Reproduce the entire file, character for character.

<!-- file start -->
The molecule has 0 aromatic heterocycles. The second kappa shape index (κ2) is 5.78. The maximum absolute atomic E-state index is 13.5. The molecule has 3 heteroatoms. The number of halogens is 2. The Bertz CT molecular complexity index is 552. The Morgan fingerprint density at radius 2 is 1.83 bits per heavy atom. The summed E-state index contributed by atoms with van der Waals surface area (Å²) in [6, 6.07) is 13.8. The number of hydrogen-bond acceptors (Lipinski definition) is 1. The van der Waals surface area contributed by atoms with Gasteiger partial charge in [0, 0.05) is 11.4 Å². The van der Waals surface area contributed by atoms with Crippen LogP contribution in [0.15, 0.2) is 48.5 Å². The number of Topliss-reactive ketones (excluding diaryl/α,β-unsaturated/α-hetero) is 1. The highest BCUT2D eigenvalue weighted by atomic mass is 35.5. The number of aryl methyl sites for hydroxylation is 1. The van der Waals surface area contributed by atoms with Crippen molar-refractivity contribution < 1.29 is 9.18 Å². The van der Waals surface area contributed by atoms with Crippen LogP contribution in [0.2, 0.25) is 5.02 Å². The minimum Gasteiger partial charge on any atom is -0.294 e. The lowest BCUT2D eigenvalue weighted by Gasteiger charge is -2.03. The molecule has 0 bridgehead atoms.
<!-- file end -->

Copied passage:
The molecule has 0 aromatic heterocycles. The second kappa shape index (κ2) is 5.78. The maximum absolute atomic E-state index is 13.5. The molecule has 3 heteroatoms. The number of halogens is 2. The Bertz CT molecular complexity index is 552. The Morgan fingerprint density at radius 2 is 1.83 bits per heavy atom. The summed E-state index contributed by atoms with van der Waals surface area (Å²) in [6, 6.07) is 13.8. The number of hydrogen-bond acceptors (Lipinski definition) is 1. The van der Waals surface area contributed by atoms with Gasteiger partial charge in [0, 0.05) is 11.4 Å². The van der Waals surface area contributed by atoms with Crippen LogP contribution in [0.15, 0.2) is 48.5 Å². The number of Topliss-reactive ketones (excluding diaryl/α,β-unsaturated/α-hetero) is 1. The highest BCUT2D eigenvalue weighted by atomic mass is 35.5. The number of aryl methyl sites for hydroxylation is 1. The van der Waals surface area contributed by atoms with Crippen molar-refractivity contribution < 1.29 is 9.18 Å². The van der Waals surface area contributed by atoms with Crippen LogP contribution in [0.2, 0.25) is 5.02 Å². The minimum Gasteiger partial charge on any atom is -0.294 e. The lowest BCUT2D eigenvalue weighted by Gasteiger charge is -2.03. The molecule has 0 bridgehead atoms.